Email creates harassment minefield

EMAIL, while a valuable communications tool, has brought with it a potential legal minefield.

As email use increases, sexual harassment via email is becoming more prevalent in the workplace.

To date no cases of email-driven sexual harassment have gone to court in Australia but several have been settled privately.

In the US there have been some substantial law suits regarding electronic harassment.

Phillips Fox partner Ian Curlew-is said he hoped email harassment would be a passing phase.

“Companies must have Internet policies to prohibit the misuse of email services,” Mr Curlewis said.

“With such a policy in place, 50 per cent of the job is done. It’s really no different than any other industrial policy.

“If a complaint is received, it is best to get in fast with conciliation and counselling before things get out of hand.”

Commissioner for Equal Opportunities June Williams said she knew of at least one case where email harassment had led to an employee’s dismissal.

In this case, a female worker was receiving emails she objected to. Despite her objections the emails continued.

In effect, she was ‘punished’ for not being a good sport.

When the company’s head office found out about the matter, one of those responsible for sending the emails was dismissed.

Two managers who were aware of the emails but did nothing to stop them were reprimanded.

However, the incident also cost the company the female employee who no longer felt comfortable working there.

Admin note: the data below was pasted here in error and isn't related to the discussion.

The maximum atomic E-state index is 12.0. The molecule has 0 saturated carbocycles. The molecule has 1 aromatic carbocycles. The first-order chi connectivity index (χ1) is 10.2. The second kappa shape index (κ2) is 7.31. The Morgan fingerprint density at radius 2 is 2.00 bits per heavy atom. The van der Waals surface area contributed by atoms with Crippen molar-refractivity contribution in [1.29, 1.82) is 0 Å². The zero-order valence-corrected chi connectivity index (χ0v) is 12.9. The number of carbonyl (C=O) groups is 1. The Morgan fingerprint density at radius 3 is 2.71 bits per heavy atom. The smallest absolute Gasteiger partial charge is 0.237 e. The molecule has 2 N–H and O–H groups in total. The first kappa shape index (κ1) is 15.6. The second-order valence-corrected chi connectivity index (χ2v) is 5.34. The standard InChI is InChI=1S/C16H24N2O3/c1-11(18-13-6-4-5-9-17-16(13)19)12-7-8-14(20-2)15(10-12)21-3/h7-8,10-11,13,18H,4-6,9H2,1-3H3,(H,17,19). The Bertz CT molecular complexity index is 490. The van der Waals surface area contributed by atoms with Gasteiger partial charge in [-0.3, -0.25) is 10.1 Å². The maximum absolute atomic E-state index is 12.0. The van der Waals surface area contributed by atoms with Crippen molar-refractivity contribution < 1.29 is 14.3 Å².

“People seem to think it doesn’t matter if it is on email,” Ms Williams said.

“They wouldn’t dream of sending a sexually harassing memo.”

Sexual harassment is described as directing unwelcome conduct of a sexual nature towards another person in circumstances where it may reasonably be assumed the other person would be offended, humiliated or intimidated by the conduct.

One problem is that what is offensive to one person may be seen as slightly off-colour humour by someone else.

Mr Curlewis said it was always best to err on the side of caution in such matters.

He said emails actually made it easier for people to be caught out in their misconduct.

“It’s hard to deny you sent an email when it’s printed out with your email address on it,” Mr Curlewis said.

Ms Williams said there was no specific WA law covering email harassment but it could easily be classed as sexual harassment.

Companies could even be held responsible for employees harassing somebody by email.

For example, a contractor goes into a workplace and takes a shine to somebody there. He sends the person explicit emails from his workplace that she finds offensive.

In that case, the contractor’s employer could be liable for the misconduct.

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